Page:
2020 has been a rough year. The U.S alone has been living through overlapping adaptations of Journal of a Plague Year, It Can’t Happen Here, and Michael Jackson’s 1984 Pepsi advert.
To say goodbye to all that, and usher in the 20s proper, PokerStars is running an enormous online series. The Blowout series will run from December 27th, 2020, to January 17th, 2021 and includes $60 million in guarantees.
The star attractions of the series are the four $5 million guaranteed events running on consecutive Sundays. These cornerstone events will have buy-ins of $109 (Dec 27th), $215 (Jan 3rd), $530 (Jan 10th), and $1,050 (the main event on Jan 17th).
Raising the stakes
More of us will be having a lonelier Christmas this year. And attending a New Year’s party seems like a deathtrap. So Stars hosting a series that bridges the holidays makes good business sense. We will have nowhere else to go, not even work.
Or at least that’s their official line.
In reality, it looks like a last-ditch to rake what they can while the nights are long and none of us are vaccinated. And just as importantly, to put one in the eye of GGPoker who are Stars’s toughest competitor for market share.
The start date — a week or so after the WSOP “Main Event” final table — doesn’t seem like co-incidence either. GGPoker seems to court bad publicity every time they poke their head up. Many are disappointed by the compromises WSOP made in their partnership with GG. And Stars did well out of this with their post-WSOP WCOOP.
Hosting an enormous online tournament, lighter in tone, but very much in the spirit of the real WSOP seems like a calculated move by Stars to upstage a competitor. The choice of $5 million guarantees is aimed squarely at the Hybrid main event which has garnered $6.4 million in prize money.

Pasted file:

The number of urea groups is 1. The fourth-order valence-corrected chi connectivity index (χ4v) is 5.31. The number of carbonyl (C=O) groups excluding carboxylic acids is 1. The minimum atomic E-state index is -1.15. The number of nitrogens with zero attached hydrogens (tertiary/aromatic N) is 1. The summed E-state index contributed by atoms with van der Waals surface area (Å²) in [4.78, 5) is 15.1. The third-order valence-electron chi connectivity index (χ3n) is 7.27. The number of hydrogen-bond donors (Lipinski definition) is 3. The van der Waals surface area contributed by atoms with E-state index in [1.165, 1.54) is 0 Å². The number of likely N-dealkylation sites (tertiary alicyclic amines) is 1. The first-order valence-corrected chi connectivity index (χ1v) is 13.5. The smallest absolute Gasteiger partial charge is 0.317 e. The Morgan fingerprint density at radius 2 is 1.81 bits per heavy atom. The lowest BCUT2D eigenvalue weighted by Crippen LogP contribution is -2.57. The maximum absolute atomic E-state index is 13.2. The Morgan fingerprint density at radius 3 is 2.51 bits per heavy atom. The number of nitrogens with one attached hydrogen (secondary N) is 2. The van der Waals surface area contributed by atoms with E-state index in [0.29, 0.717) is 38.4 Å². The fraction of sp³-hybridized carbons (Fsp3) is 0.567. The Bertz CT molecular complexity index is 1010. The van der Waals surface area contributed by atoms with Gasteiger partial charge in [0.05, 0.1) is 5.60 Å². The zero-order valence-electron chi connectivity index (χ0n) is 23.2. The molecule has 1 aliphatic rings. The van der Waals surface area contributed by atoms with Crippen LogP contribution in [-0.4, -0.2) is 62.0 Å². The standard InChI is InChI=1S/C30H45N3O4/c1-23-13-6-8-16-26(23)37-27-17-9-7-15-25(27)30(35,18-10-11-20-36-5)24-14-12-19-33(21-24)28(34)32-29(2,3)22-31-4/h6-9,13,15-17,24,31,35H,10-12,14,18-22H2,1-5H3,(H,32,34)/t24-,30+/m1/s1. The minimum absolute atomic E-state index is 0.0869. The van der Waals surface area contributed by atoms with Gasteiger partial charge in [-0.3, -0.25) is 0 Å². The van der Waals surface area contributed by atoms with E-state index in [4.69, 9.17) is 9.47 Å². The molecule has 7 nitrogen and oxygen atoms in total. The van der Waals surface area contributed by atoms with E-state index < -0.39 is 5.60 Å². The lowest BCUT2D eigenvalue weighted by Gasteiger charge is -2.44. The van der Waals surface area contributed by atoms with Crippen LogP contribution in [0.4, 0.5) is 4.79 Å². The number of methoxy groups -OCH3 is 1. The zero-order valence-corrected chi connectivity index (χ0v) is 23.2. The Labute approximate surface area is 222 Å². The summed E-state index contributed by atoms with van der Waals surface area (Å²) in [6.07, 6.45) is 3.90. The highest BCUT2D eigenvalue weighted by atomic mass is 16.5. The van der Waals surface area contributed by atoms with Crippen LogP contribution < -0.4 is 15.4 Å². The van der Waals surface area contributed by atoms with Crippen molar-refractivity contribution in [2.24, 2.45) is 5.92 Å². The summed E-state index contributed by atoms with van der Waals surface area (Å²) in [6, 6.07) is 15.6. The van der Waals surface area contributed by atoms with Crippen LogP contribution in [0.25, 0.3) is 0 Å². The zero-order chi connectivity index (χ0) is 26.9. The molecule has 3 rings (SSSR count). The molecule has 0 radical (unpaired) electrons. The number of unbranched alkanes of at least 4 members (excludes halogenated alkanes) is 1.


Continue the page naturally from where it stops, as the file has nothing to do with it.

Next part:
This is a substantial comedown. GGPoker took $27 million for their Online Main Event offering in the summer.
The next 10 years of poker
Poker is at a crossroads right now. For gambling operators, 2020 must feel like the asteroid that killed the dinosaurs. The standard ecology of poker has been so mauled by the disaster that it isn’t entirely clear what the industry’s equivalent of the rise-of-mammals will be. But PokerStars is making a clear play at being the smallest and furriest for as long as the sun’s stays blotted out.
It’s not just that covid has shut down the brick-and-mortars intermittently all year. Though you cannot discount the impact that has had. In driving people online. In putting Macau, Atlantic City, and Vegas on life support. And in forcing the WPT and WSOP to take online poker seriously.
It’s also that the U.S. seems to be coming back to online poker. The courts let Isai Sheinberg off with time served. ACR are very openly targeting U.S. customers and educating them on the nuances of U.S. regulations.
And the shifts overseas. Germany and Switzerland have legalized online poker and revamped gambling regulations. Both India and China have gone the other way, tightening up and cracking down. Stars and Party have pulled out of grey markets, including the enormous far-eastern-bloc of China, Taiwan, Hong Kong, and Macau.
So what happens next?
If Jurassic Park has taught me anything — and it has — sure, life finds a way, but there’s no way to predict which way. We’re all looking at Stars and GGPoker right now, but who knows what clever girl is lurking in the underbrush to screen right.
Image source: Flickr